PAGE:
Good luck Phil and Hannah!

So we went on a small few week hiatus recently and spent some time traveling down to South Carolina and Georgia for a close friend of the band’s Phil Helm. I was the best man at his wedding and traveled down to celebrate the not so newfound love of the newly weds and spend some time with one of the main men that pushed for the band from the beginning.

After the ceremony preceding the reception.

Phil even wore the old “Are You Make Believe” tee he designed back in The Offset days underneath his suit during the wedding! It did me good to know that while we were in a full catholic mass (in latin!) Phil was wearing that glow in the dark tee the whole time!


Either way I was proud to be involved in the wedding of one of my closest friends and look forward to the many years he and his lovely new bride Hannah plan on spending together. Thanks again for having us down! It won’t be the last time! We get regeared up starting next week!

Phil and Hannah

Mike Richards



What’s on the L.O.W.?!: Scott Siskind – Vinny Vegas

In this edition of What’s on the L.O.W.?! I reconnected with an amazing musician and graphic designer Scott Siskind.

Vinny Vegas – Audiotree Live from Audiotree Live on Vimeo.

Scott not only founded the group but also makes fantastic music with them. They have performed all over the nation and also have a few tours under their belts.We’ve been fans for years now and have continued to keep up with their work since we had performed with them as The Offset years ago.

This time around Scott and I discussed their music, their love of performing, their favorite tracks from their latest record “The Big White Whale” and how life, friends, and loved ones have affected their music. The Moose cover and font scheme for the group was done by Erin Ellis and the Big Blue Whale, The Treehouse and the Blue Tunnel were all done by Michael Miller. Check into their work, maybe you’ll get some work done by them soon for your next album!

An2S: What are the roots of Vinny Vegas? When did you guys get started? What brought you all together?

Scott: The band started with Jason Cohen and I back in 2007. We began no differently than a lot of bands in that we would just go down to the basement and jam for hours. I had a few song ideas I was trying to put a full band together for, and once we formed a full lineup, we all began writing together.


An2S: How do you decide on the cities to visit when you go on tour? Which has been your favorite to play so far?

Scott: Well, when we first started traveling and playing, we would mostly just go to where ever we wanted to visit that was close enough to get to in a few days off of work. In time, we started building small followings and sort of built a little circuit for ourselves. Mostly these days, we honestly just try to keep coming back to the places we know people and can have the best time at shows with friends we don’t get to see often.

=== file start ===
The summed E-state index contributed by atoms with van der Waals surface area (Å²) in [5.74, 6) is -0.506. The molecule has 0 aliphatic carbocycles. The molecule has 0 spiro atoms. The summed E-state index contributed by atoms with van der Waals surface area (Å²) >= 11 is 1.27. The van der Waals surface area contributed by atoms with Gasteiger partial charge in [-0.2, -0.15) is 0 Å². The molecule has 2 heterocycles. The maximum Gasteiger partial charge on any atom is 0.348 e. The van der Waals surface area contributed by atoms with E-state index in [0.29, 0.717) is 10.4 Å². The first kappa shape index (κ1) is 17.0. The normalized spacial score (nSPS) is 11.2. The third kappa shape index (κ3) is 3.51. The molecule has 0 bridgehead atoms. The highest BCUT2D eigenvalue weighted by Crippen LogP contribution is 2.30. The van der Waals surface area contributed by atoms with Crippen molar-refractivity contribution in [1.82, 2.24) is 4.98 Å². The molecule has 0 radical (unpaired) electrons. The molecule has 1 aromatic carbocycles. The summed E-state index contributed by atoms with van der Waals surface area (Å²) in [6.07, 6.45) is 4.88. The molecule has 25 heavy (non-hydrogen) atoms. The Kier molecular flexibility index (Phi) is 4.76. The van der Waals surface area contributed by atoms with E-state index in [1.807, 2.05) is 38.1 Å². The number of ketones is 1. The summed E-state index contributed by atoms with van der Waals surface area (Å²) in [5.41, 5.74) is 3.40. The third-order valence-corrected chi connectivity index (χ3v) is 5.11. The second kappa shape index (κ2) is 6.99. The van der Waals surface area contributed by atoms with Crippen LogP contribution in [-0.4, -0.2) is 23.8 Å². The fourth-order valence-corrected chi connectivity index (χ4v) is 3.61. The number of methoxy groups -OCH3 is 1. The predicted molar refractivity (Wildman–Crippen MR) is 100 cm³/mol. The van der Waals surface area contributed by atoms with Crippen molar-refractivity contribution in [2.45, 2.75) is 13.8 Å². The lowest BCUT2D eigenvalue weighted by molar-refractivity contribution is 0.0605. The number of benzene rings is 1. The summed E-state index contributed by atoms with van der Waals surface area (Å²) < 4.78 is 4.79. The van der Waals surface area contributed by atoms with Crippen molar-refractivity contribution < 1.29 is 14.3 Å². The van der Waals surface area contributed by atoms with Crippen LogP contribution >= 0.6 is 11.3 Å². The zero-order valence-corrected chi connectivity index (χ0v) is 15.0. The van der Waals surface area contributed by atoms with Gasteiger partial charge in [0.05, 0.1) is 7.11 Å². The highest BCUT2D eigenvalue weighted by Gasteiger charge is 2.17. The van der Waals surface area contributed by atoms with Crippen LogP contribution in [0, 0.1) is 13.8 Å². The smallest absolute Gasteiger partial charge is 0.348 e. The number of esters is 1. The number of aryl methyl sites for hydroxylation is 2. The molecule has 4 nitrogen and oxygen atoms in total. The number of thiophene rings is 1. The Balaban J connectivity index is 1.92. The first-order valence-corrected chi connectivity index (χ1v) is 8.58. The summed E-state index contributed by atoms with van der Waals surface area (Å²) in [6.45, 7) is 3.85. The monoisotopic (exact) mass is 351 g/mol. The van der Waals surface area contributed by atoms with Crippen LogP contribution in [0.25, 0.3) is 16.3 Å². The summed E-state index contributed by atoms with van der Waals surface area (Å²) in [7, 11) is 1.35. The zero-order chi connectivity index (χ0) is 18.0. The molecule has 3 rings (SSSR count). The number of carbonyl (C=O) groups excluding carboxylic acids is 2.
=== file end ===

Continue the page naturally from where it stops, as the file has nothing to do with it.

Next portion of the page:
An2S: What’s your favorite song to perform from your latest album “The Big White Whale”? and Which is your favorite to listen to?

Scott: I think if you ask most members of the band, you will get the answer of “Highs and Lows” as our favorite song to perform live. As far as my favorite song to listen to, I think it’s probably a tie between Sleeping Cliffs, and Taste of Your Own Tongue.


An2S: Where do you guys draw inspiration to write and perform the music you do?

Scott: I could list about a thousand bands and musicians here as influences. But honestly, for me at this point, the inspiration comes from life I would say more than anything. After doing this thing for the past 8 years and getting to experience the things I’ve gotten to with these guys(both good and bad), I find myself very grateful to just have this artistic expression in my life, and it’s really opened me up to putting my best effort into creating good, honest music.



An2S: What can we expect next from Vinny Vegas?

Scott: We’re really focused on writing at the moment, and are working on a new record.


Check out Scott’s stuff with Vinny Vegas at and be sure to pick up their latest, The Big White Whale.

Where it’s A.T.!: Douglas Lawlor 

For the first ever edition of Where it’s A.T.! I had the pleasure of interviewing a long time friend and phenomenal artist Doug Lawlor.

Bali Indonesia 2013

Doug Lawlor is an artist that is skilled in many different facets of art. From acrylic, to oil and pastel, to pen and ink, and even photography, and film. Doug is a seasoned artist that has a serious passion for what he does and knows it’s what drives him to the fantastic works he’s made.

Oil on 8×4 Board 2009

I recently got in touch with Doug via Facebook to catch up and get his opinion on some things as well as pick his brain to see how he ticks. It’s always interesting to see where a person is coming from when they have made so much in the form of fantastic works.


December 2014

AN2S: Where do you draw your inspiration as an artist, director, and photographer?